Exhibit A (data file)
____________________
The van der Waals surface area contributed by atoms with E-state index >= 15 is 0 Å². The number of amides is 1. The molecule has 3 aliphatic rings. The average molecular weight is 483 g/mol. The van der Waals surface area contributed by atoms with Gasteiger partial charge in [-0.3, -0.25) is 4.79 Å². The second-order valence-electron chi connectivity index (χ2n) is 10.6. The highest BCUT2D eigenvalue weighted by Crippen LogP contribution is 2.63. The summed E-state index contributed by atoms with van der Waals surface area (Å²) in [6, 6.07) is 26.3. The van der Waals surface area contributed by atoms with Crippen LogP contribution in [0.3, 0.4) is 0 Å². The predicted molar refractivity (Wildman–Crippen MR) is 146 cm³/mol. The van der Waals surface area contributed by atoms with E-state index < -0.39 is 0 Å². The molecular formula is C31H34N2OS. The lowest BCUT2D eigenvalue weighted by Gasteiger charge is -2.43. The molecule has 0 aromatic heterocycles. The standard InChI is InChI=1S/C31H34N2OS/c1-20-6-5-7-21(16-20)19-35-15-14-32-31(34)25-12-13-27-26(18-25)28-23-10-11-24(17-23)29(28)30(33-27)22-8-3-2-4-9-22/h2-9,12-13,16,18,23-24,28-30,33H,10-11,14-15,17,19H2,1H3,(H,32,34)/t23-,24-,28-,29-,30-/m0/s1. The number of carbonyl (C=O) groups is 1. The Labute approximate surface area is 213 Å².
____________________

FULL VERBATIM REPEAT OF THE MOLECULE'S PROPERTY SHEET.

The van der Waals surface area contributed by atoms with E-state index >= 15 is 0 Å². The number of amides is 1. The molecule has 3 aliphatic rings. The average molecular weight is 483 g/mol. The van der Waals surface area contributed by atoms with Gasteiger partial charge in [-0.3, -0.25) is 4.79 Å². The second-order valence-electron chi connectivity index (χ2n) is 10.6. The highest BCUT2D eigenvalue weighted by Crippen LogP contribution is 2.63. The summed E-state index contributed by atoms with van der Waals surface area (Å²) in [6, 6.07) is 26.3. The van der Waals surface area contributed by atoms with Crippen LogP contribution in [0.3, 0.4) is 0 Å². The predicted molar refractivity (Wildman–Crippen MR) is 146 cm³/mol. The van der Waals surface area contributed by atoms with E-state index < -0.39 is 0 Å². The molecular formula is C31H34N2OS. The lowest BCUT2D eigenvalue weighted by Gasteiger charge is -2.43. The molecule has 0 aromatic heterocycles. The standard InChI is InChI=1S/C31H34N2OS/c1-20-6-5-7-21(16-20)19-35-15-14-32-31(34)25-12-13-27-26(18-25)28-23-10-11-24(17-23)29(28)30(33-27)22-8-3-2-4-9-22/h2-9,12-13,16,18,23-24,28-30,33H,10-11,14-15,17,19H2,1H3,(H,32,34)/t23-,24-,28-,29-,30-/m0/s1. The number of carbonyl (C=O) groups is 1. The Labute approximate surface area is 213 Å².